Game 147: TOR vs. NYY — Big home blowout + #TanakaTime

Sometimes, it’s good to be back in your own surroundings. The fans in the stands are in familiar regalia, the cheers makes sense with the plays, the smells and sounds are just right. It’s part of why people put a lot of stock in “home field advantage”. Not because there’s anything particularly “lucky” about your home turf, but because players are familiar with how things work and that surrounding familiarity knocks out distractions and helps them focus on the game. At least, that’s my theory.

Tonight’s game rather supported that. Especially when you throw in an opposing team that is really having a string of so-called “bad luck” recently. And Masahiro Tanaka was on point in tonight’s weekend opener against the Blue Jays. He threw 90 pitches in 6 scoreless innings, gave up 4 hits and 2 walks, and struck out 8 Toronto batters to earn his 12th win of the season.

Luis Cessa continued Tanaka’s great start with 3 scoreless innings of his own, adding 4 more strikeouts. And according to the rules, he earned the save for pitching those final 3 innings. (Statistics are rather complicated sometimes.)

The Yankee batters, meanwhile, had quite the field day in the Bronx. Every starting player got at least 1 hit, and every starter either scored a run or hit a run in, though most did both. The Blue Jays’ pitchers just couldn’t figure out how to pitch to the hot Yankee bats tonight.

In the 1st, McCutchen led-off with a double, and Stanton walked. Aaron Hicks’ single scored McCutchen, and a late throw allowed both runners to move into scoring position. After an out, Didi Gregorius hit an easy grounder that allowed Stanton to score, and Gleyber Torres’ single scored Hicks. After Sanchez singled to join Torres on base, Luke Voit hit both of them home with his double.

With a solid lead, the Yankee hits kept coming. In the 3rd, Gregorius was hit by a pitch to lead off the inning. Voit later worked a 2-out walk. Brett Gardner’s single scored Gregorius and signaled the end of Toronto’s starter’s night. The new reliever loaded up the bases with McCutchen’s walk before giving up a single to Giancarlo Stanton that scored both Voit and Gardner.

Andrew McCutchen led-off the 5th with a solo home run (his 1st homer in Yankee Stadium ever, by the way), and Didi Gregorius followed his example with a lead-off solo shot in the 8th. Then, with 1 out in the 8th, Sanchez doubled and was pinch-run by Higashioka. Voit reached on a fielding error, moving Higashioka to 3rd. Then Brett Gardner hit a long fly ball out to center that scored Higashioka, but they ended up catching Voit off 1st for a delayed double play to end the inning.

Final score: 11-0 Yankees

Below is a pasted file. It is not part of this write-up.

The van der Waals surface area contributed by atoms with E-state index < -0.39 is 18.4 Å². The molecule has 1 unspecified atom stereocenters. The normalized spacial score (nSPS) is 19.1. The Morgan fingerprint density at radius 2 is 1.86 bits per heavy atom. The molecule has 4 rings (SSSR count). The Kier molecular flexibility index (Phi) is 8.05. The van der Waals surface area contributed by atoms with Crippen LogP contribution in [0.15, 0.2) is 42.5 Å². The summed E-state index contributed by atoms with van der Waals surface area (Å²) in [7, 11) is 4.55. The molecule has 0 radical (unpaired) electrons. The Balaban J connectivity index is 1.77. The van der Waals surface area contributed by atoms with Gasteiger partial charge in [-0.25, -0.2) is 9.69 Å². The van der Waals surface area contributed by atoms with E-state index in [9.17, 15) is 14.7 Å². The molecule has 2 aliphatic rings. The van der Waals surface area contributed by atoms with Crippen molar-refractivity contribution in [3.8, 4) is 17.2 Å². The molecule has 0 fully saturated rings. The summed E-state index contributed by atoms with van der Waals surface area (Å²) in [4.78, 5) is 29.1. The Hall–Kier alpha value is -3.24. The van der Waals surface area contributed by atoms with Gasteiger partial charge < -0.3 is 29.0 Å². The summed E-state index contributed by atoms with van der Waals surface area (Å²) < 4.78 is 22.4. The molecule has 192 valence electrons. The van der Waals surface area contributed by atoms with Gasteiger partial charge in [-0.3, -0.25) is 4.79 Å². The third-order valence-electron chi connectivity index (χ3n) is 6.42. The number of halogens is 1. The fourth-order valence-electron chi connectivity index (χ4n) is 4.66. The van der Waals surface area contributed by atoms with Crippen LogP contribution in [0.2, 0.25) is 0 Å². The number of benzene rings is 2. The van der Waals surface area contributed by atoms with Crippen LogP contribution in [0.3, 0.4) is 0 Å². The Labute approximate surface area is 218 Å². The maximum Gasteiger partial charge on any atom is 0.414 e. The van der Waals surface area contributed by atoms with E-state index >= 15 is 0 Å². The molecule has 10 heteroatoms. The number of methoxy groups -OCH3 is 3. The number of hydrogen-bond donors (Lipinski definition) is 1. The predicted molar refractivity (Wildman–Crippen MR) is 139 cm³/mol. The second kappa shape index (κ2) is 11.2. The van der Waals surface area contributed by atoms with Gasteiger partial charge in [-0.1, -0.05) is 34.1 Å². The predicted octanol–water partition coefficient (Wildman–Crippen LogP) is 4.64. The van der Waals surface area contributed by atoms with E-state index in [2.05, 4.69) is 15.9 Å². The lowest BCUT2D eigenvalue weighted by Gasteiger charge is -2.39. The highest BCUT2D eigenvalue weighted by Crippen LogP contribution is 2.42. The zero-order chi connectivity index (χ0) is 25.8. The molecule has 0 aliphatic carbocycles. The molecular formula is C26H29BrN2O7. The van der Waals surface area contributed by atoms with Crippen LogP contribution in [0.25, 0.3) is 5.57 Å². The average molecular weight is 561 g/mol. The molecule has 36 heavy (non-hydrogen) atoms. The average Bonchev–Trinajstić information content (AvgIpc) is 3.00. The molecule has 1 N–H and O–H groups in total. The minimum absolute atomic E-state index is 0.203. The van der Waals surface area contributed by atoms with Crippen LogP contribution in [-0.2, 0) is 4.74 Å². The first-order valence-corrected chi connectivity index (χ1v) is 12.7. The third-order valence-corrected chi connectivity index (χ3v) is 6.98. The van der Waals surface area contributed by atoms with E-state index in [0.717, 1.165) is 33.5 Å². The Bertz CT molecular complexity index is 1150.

Roster moves: Good news, Yankee Universe! Today, they activated Aaron Judge from the Disabled List. His wrist’s chip fracture is healed to the point where he could come into tonight’s game late to run and play defense, but he’s not going to be hitting just yet. They want that 100% swing back without any residual pain from the power-hitter before they pencil him in the lineup. But take today’s activation as a good sign of progress.

And earlier today, the kids at PS 71 in the Bronx were treated to a fun surprise. The PitCCh In Foundation, founded by CC and Amber Sabathia, hosted a special event to celebrate the beginning of the school year. While CC was on “daddy duty”, Amber hosted Yankee stars Didi Gregorius and Aaron Hicks to have some fun with the local students (including a dance party with a live DJ) and hand out backpacks filled with school supplies to help the kids start the new year right, much like they did last week in California (where the Sabathias grew up).

Gregorius also considered today’s outreach as part of his #DidisDeeds, his random acts of kindness campaign wherever he is, including in Toronto in July. These guys are just amazing in how they represent the Yankee spirit of excellence and character on and off the field.

In that spirit, Sabathia is the Yankees’ nominee for the Roberto Clemente Award, an annual award to honor those players who embody excellence and character on and off the field. You can vote for Sabathia and read more about all the other nominees and how they’re impacting their communities.

Go Yankees!

Game 146: NYY vs. MIN — Deny a no-hitter, have a pitchers’ duel, and still lose the game

“Baseball will punch you in the mouth now and then.” (Aaron Boone, tonight)

That sentiment feels about right as the Yankees wrap up this road trip and head back home for their final home stand. The Yankees actually played really well in their final game against the Twins, and somehow were outplayed by a team having that random better week.

Luis Severino threw 83 pitches into the 6th inning, gave up just 4 hits and 1 run, and struck out 5 batters. In fact, he held off the Twins’ batters for most of the game. Until the 6th inning, Severino only gave up a single hit in the 1st before keeping the Twins’ offense rather silent. With 1 out in the 6th, he gave up a single that scored on a double. Another single put runners on the corners, and a strikeout allowed one runner to move to scoring position.